Re: [RFC] Split kexec-tools into two sub-packages kexec-tools and kdump-tools

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Hi Coiby,

On Fri, 30 Jun 2023 18:14:34 +0800
Coiby Xu <coxu@xxxxxxxxxx> wrote:

> Hi Philipp,
> On Thu, Jun 22, 2023 at 11:54:52AM +0200, Philipp Rudo wrote:
> >Hi Coiby,
> >
> >On Mon, 19 Jun 2023 15:31:27 +0800
> >Coiby Xu <coxu@xxxxxxxxxx> wrote:
> >  
> >> Related:
> >>
> >> Now there is a growing user base to use the kexec reboot and it's
> >> desirable to make the kexec-tools package more modular.
> >>
> >> This patch splits current kexec-tools into two sub-packages kexec-tools
> >> and kdump-tools. Now kexec-tools merely provides /usr/sbin/kexec and the
> >> remaining features go into kdump-tools.  
> >
> >all in all I'm in favor for this change. But for me simply splitting
> >kexec-tools in a separate sub package is just a half-baked solution.
> >When you look at the current kexec-tools you see that it consists of
> >four different projects. There's upstream kexec-tools, makedumpfile and
> >eppic as well as our Fedora tooling. The 'clean' solution would be to
> >move each project into it's own package. Ideally each having it's own
> >repo which would allow us to move to a source-git based work flow.
> >
> >Anyway, just my 2 ct's.  
> Thanks for sharing your thoughts! Yes, one potential benefit is we can
> upgrade kexec-tools, makedumpfile and eppic alone if each package has
> it's own repo. I haven't decided to do that is 1) currently only users
> request the upstream kexec-tools to be split out and the remaining
> things like makedumpfile are only for kdump; 2) I don't how much work I
> need to create four standalone packages for example I don't what
> procedure I need to go through to apply for a new package. Could you
> list other known benefits of "moving to a source-git based workflow" so
> we make a decision?

The main benefit of the source-git based workflow I see is that you do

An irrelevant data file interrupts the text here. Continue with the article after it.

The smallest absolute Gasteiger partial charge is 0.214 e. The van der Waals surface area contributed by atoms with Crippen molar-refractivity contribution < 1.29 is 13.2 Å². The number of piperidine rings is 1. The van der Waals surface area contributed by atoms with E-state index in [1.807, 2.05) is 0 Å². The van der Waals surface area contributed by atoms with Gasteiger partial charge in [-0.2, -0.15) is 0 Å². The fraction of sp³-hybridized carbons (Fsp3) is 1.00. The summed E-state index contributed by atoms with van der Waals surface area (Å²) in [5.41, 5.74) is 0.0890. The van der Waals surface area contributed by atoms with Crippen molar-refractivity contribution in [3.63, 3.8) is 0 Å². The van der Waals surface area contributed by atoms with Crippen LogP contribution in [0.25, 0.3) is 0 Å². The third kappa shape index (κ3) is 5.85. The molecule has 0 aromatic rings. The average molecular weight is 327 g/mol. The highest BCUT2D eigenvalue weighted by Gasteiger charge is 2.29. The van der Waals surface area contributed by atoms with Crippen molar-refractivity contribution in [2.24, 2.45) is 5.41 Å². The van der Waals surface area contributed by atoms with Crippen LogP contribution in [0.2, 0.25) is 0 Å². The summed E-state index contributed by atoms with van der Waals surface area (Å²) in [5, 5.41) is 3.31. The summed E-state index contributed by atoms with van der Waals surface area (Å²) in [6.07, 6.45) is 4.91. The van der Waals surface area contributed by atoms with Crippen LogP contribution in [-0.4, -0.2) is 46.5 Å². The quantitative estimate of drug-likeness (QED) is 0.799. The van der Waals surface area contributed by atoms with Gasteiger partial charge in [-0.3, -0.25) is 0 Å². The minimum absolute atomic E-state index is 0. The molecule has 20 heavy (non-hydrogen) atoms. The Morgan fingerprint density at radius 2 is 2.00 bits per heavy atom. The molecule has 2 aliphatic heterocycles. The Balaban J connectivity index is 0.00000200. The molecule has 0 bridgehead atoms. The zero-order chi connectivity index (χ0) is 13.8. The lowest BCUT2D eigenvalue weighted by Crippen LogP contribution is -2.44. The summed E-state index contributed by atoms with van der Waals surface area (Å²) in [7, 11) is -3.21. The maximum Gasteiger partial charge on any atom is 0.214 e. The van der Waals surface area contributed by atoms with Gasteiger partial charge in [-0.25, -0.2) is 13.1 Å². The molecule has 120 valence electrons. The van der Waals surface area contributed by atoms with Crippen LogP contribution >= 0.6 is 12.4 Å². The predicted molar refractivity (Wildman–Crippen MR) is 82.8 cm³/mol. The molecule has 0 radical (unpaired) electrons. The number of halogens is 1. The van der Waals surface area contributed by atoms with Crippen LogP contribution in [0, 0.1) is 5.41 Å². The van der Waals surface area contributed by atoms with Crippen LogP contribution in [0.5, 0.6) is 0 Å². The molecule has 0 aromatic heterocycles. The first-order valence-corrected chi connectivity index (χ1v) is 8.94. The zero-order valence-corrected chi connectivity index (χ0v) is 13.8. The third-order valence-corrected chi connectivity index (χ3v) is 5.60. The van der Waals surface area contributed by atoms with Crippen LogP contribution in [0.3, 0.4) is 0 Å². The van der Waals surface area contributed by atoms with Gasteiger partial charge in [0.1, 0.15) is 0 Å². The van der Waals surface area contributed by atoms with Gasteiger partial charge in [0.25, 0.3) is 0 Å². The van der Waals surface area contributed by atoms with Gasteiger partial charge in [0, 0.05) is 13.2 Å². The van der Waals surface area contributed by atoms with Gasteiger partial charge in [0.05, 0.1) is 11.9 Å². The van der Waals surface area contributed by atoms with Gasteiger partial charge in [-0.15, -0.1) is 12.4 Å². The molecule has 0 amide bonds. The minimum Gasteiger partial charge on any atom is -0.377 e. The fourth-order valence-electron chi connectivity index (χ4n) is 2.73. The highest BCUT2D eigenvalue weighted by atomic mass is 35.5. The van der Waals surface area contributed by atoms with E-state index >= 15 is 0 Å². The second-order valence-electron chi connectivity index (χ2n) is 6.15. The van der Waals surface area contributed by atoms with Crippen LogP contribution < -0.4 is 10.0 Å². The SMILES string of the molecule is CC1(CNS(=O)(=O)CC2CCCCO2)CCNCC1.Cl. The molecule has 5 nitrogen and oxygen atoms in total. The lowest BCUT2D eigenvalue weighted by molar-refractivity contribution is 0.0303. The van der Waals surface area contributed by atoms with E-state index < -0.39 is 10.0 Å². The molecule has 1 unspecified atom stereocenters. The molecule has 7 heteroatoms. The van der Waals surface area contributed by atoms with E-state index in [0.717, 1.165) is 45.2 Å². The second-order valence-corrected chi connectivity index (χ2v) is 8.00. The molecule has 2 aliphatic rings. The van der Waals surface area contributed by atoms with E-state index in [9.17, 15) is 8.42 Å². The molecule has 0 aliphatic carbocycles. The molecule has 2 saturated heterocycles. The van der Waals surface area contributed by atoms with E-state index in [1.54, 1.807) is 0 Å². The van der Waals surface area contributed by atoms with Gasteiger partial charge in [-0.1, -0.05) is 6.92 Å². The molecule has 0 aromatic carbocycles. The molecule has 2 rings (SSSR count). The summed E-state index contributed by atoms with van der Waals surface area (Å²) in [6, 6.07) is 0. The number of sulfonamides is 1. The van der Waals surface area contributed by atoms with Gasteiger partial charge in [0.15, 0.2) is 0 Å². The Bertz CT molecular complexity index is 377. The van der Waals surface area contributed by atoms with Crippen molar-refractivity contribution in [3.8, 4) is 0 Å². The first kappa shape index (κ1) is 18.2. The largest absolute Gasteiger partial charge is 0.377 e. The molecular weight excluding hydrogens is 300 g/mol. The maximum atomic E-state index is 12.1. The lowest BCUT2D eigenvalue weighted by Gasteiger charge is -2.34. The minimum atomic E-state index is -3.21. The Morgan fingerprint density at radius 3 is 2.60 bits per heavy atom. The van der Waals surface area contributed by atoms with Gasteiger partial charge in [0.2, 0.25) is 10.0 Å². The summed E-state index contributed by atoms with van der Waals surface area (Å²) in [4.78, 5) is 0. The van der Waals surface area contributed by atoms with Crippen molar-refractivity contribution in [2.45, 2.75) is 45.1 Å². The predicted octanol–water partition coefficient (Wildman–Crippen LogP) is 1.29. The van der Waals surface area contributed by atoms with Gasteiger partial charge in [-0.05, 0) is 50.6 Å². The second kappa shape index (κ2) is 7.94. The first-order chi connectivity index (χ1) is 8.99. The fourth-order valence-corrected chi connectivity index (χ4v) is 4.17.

have access to the source code as it is packaged in a human readable
form. In my opinion this makes working with the package a lot easier.
For example this is my workflow when backporting, say a makedumpfile

1) checkout the version in the upstream repo

2) apply all patches already backported in the correct order to prevent

3) make the actual backport (i.e. cherry-pick+adjust the commit(s)
   required, testing etc.)

4) create patches from the commit(s) created in 3)

5) move patches to dist-git and adjust the spec file

6) test again to verify that the patches were actually applied in the
   spec file

In a source-git based workflow all that is needed is step 3). All other
steps are automated.

An other benefit I see is that reviewing backports is much easier. You
simply have a diff that shows you all changes made to the code. Not a
diff that adds a patch file which you then have to decode in your head.
This might work for simple backports but in complex cases, when there
are many conflicts with upstream, there is no other way than manually
re-creating the source-git (i.e. steps 1 & 2 from above) so you can
actually review.

Finally, splitting up the package even further gives us more flexibility
to adjust to future developments and gives us options for optimization.
Its basically the same reason what Zbigniew asked for kexec-tools but
for the other tools. Say a user doesn't use makedumpfiles '--eppic'
option. Why should they install eppic? Or the user uses 'scp' to dump
to a remote host. Why should they install makedumpfile? That's less
important for normal installations, but gets important when you build
container images with mkosi [1] and want to optimize them for size.

To be fair, there are not that many backports for the package and the
last argument is somewhat a bet on the future. Nevertheless, I believe
it will be way less effort to split them out all at once rather than
one after the other.


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